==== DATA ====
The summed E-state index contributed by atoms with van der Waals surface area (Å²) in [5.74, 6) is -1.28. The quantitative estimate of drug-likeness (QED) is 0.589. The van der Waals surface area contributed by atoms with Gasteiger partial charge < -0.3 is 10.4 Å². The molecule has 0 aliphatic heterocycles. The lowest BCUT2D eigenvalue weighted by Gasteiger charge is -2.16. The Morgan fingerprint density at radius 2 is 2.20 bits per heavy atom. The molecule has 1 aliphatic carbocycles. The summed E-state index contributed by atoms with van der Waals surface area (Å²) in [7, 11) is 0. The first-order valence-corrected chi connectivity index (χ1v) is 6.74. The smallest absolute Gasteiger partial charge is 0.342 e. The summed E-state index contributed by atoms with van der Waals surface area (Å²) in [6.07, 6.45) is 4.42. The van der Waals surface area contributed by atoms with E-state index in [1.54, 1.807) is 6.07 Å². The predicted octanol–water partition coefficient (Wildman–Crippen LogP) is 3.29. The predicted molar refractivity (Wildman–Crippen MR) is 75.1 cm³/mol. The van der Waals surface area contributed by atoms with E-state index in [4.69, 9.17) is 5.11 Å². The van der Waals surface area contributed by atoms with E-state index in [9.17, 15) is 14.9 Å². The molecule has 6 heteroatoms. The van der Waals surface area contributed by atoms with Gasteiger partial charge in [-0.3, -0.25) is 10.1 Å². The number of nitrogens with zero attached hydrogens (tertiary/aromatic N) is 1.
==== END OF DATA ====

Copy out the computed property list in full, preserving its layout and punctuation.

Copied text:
The summed E-state index contributed by atoms with van der Waals surface area (Å²) in [5.74, 6) is -1.28. The quantitative estimate of drug-likeness (QED) is 0.589. The van der Waals surface area contributed by atoms with Gasteiger partial charge < -0.3 is 10.4 Å². The molecule has 0 aliphatic heterocycles. The lowest BCUT2D eigenvalue weighted by Gasteiger charge is -2.16. The Morgan fingerprint density at radius 2 is 2.20 bits per heavy atom. The molecule has 1 aliphatic carbocycles. The summed E-state index contributed by atoms with van der Waals surface area (Å²) in [7, 11) is 0. The first-order valence-corrected chi connectivity index (χ1v) is 6.74. The smallest absolute Gasteiger partial charge is 0.342 e. The summed E-state index contributed by atoms with van der Waals surface area (Å²) in [6.07, 6.45) is 4.42. The van der Waals surface area contributed by atoms with E-state index in [1.54, 1.807) is 6.07 Å². The predicted octanol–water partition coefficient (Wildman–Crippen LogP) is 3.29. The predicted molar refractivity (Wildman–Crippen MR) is 75.1 cm³/mol. The van der Waals surface area contributed by atoms with E-state index in [4.69, 9.17) is 5.11 Å². The van der Waals surface area contributed by atoms with E-state index in [9.17, 15) is 14.9 Å². The molecule has 6 heteroatoms. The van der Waals surface area contributed by atoms with Gasteiger partial charge in [-0.3, -0.25) is 10.1 Å². The number of nitrogens with zero attached hydrogens (tertiary/aromatic N) is 1.